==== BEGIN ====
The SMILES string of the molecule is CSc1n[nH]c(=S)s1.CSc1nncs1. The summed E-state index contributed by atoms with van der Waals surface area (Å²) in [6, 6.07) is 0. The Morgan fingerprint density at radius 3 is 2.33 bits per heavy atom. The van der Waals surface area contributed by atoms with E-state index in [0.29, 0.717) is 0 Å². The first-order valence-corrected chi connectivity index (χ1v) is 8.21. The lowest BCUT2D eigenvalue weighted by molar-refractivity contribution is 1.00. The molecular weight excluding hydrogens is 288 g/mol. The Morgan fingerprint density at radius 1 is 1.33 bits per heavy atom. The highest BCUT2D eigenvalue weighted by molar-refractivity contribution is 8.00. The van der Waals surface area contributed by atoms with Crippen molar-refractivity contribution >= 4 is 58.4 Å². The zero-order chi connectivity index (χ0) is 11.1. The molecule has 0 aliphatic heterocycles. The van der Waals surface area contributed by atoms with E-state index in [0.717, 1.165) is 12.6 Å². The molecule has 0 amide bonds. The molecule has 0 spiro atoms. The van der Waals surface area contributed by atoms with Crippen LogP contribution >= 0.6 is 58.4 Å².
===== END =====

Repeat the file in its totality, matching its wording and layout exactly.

The SMILES string of the molecule is CSc1n[nH]c(=S)s1.CSc1nncs1. The summed E-state index contributed by atoms with van der Waals surface area (Å²) in [6, 6.07) is 0. The Morgan fingerprint density at radius 3 is 2.33 bits per heavy atom. The van der Waals surface area contributed by atoms with E-state index in [0.29, 0.717) is 0 Å². The first-order valence-corrected chi connectivity index (χ1v) is 8.21. The lowest BCUT2D eigenvalue weighted by molar-refractivity contribution is 1.00. The molecular weight excluding hydrogens is 288 g/mol. The Morgan fingerprint density at radius 1 is 1.33 bits per heavy atom. The highest BCUT2D eigenvalue weighted by molar-refractivity contribution is 8.00. The van der Waals surface area contributed by atoms with Crippen molar-refractivity contribution >= 4 is 58.4 Å². The zero-order chi connectivity index (χ0) is 11.1. The molecule has 0 aliphatic heterocycles. The van der Waals surface area contributed by atoms with E-state index in [0.717, 1.165) is 12.6 Å². The molecule has 0 amide bonds. The molecule has 0 spiro atoms. The van der Waals surface area contributed by atoms with Crippen LogP contribution >= 0.6 is 58.4 Å².